Public Statements

Increasingly, regulators are being asked to deal with complaints that a practitioner made public statements without a reasonable basis for making them. Another example of this issue is found in Buckingham v. Law Society of Newfoundland and Labrador, 2022 NLSC 37 (CanLII), https://canlii.ca/t/jn3gz. In that case, a lawyer’s (“practitioner”) client died while in custody. Representatives of the correctional officers made public statements to the effect that the prisoner was the author of his own death and that the correctional officers had acted appropriately. The practitioner gave public statements to the media asking for a public inquiry indicating that the death was unusual and that it was “at the hands” of the correctional officers.

In response to a complaint, the regulator issued a letter of caution indicating that the practitioner did not have a sufficient basis for making those public statements, in part because they were made before the official finding that the death had been a homicide. The practitioner sought judicial review. The Court found that the reasons of the regulator for issuing the letter of caution were inadequate. In looking at all of the circumstances, including the public statements by the union and the context of calling for a public inquiry, the practitioner’s statements were not without reasonable basis. The degree of certainty the regulator was requiring of the practitioner to support their public statement was too high.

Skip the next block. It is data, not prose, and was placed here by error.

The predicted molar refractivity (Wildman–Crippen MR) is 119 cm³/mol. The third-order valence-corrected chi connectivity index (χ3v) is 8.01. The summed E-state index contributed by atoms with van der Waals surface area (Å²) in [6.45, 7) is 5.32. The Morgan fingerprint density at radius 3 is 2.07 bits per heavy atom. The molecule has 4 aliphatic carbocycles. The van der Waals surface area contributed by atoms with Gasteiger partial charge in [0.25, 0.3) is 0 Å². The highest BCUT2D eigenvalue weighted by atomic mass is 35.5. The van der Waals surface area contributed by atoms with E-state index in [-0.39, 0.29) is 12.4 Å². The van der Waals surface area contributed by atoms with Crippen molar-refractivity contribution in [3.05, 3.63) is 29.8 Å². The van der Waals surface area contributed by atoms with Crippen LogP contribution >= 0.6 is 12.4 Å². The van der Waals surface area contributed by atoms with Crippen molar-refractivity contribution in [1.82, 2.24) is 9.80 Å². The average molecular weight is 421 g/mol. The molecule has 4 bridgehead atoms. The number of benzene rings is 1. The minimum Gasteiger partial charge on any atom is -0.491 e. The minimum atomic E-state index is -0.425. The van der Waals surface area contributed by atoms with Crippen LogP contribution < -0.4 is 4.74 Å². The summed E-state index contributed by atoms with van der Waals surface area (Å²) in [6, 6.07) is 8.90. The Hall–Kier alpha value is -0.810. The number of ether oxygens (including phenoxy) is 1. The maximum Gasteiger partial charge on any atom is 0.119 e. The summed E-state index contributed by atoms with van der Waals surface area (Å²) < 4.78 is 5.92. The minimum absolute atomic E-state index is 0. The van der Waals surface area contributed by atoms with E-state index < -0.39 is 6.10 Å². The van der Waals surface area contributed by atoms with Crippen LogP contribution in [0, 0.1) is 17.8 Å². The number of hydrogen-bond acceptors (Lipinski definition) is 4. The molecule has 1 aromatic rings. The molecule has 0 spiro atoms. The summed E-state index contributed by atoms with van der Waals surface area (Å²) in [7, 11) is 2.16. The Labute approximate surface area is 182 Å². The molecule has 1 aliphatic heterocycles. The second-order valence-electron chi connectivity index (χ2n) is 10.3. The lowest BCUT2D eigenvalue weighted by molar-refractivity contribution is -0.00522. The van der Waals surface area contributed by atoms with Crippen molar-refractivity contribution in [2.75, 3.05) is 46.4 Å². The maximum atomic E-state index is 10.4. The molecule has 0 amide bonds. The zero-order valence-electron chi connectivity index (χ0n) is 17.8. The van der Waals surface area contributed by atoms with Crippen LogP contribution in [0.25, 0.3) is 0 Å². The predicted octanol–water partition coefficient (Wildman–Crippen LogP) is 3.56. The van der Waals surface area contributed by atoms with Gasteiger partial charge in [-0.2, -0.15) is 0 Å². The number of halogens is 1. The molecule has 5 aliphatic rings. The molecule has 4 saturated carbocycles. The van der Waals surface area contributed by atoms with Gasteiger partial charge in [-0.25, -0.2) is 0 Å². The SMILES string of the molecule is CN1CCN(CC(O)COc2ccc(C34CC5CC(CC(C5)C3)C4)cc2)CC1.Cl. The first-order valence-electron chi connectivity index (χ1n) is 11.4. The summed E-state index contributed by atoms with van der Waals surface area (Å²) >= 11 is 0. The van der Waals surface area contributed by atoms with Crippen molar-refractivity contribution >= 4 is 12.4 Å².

More Posts

Stays Just Got Harder to Obtain

Once a final regulatory decision has been made, a registrant can usually appeal or seek judicial review. Such challenges take time. At least months. An

Regulation by Objectives

The Interprofessional Council of Quebec has released a major study on the overarching approach to regulating professions. It is written by professors Popescu and Issalys

Sanctioning Sparseness

It is, unfortunately, not uncommon for some applicants to use the protected title and begin practising before the application for registration is completed. Regulators struggle

Risky Resolutions

Negotiated resolutions are generally considered a good thing, including in the discipline hearing context. They generate an almost certain outcome, without the risk of unpredictable